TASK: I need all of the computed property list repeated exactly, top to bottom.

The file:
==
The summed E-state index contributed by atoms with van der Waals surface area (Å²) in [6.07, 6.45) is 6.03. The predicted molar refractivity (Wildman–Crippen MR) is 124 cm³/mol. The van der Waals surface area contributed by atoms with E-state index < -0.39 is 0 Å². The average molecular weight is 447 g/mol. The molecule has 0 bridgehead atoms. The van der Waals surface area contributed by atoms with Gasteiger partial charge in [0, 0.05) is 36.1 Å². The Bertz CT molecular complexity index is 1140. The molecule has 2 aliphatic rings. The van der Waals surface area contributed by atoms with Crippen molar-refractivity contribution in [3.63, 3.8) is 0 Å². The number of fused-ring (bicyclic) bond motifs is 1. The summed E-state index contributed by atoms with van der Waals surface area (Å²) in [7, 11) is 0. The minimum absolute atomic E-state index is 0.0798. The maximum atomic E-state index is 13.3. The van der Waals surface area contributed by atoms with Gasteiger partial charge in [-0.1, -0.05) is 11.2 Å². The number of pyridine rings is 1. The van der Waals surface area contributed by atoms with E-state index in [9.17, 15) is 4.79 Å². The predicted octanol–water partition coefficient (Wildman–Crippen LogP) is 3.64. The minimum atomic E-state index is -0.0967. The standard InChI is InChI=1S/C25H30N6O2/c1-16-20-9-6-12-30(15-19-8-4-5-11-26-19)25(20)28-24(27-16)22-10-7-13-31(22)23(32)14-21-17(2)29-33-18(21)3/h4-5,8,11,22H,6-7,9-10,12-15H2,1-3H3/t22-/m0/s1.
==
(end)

The summed E-state index contributed by atoms with van der Waals surface area (Å²) in [6.07, 6.45) is 6.03. The predicted molar refractivity (Wildman–Crippen MR) is 124 cm³/mol. The van der Waals surface area contributed by atoms with E-state index < -0.39 is 0 Å². The average molecular weight is 447 g/mol. The molecule has 0 bridgehead atoms. The van der Waals surface area contributed by atoms with Gasteiger partial charge in [0, 0.05) is 36.1 Å². The Bertz CT molecular complexity index is 1140. The molecule has 2 aliphatic rings. The van der Waals surface area contributed by atoms with Crippen molar-refractivity contribution in [3.63, 3.8) is 0 Å². The number of fused-ring (bicyclic) bond motifs is 1. The summed E-state index contributed by atoms with van der Waals surface area (Å²) in [7, 11) is 0. The minimum absolute atomic E-state index is 0.0798. The maximum atomic E-state index is 13.3. The van der Waals surface area contributed by atoms with Gasteiger partial charge in [-0.1, -0.05) is 11.2 Å². The number of pyridine rings is 1. The van der Waals surface area contributed by atoms with E-state index in [9.17, 15) is 4.79 Å². The predicted octanol–water partition coefficient (Wildman–Crippen LogP) is 3.64. The minimum atomic E-state index is -0.0967. The standard InChI is InChI=1S/C25H30N6O2/c1-16-20-9-6-12-30(15-19-8-4-5-11-26-19)25(20)28-24(27-16)22-10-7-13-31(22)23(32)14-21-17(2)29-33-18(21)3/h4-5,8,11,22H,6-7,9-10,12-15H2,1-3H3/t22-/m0/s1.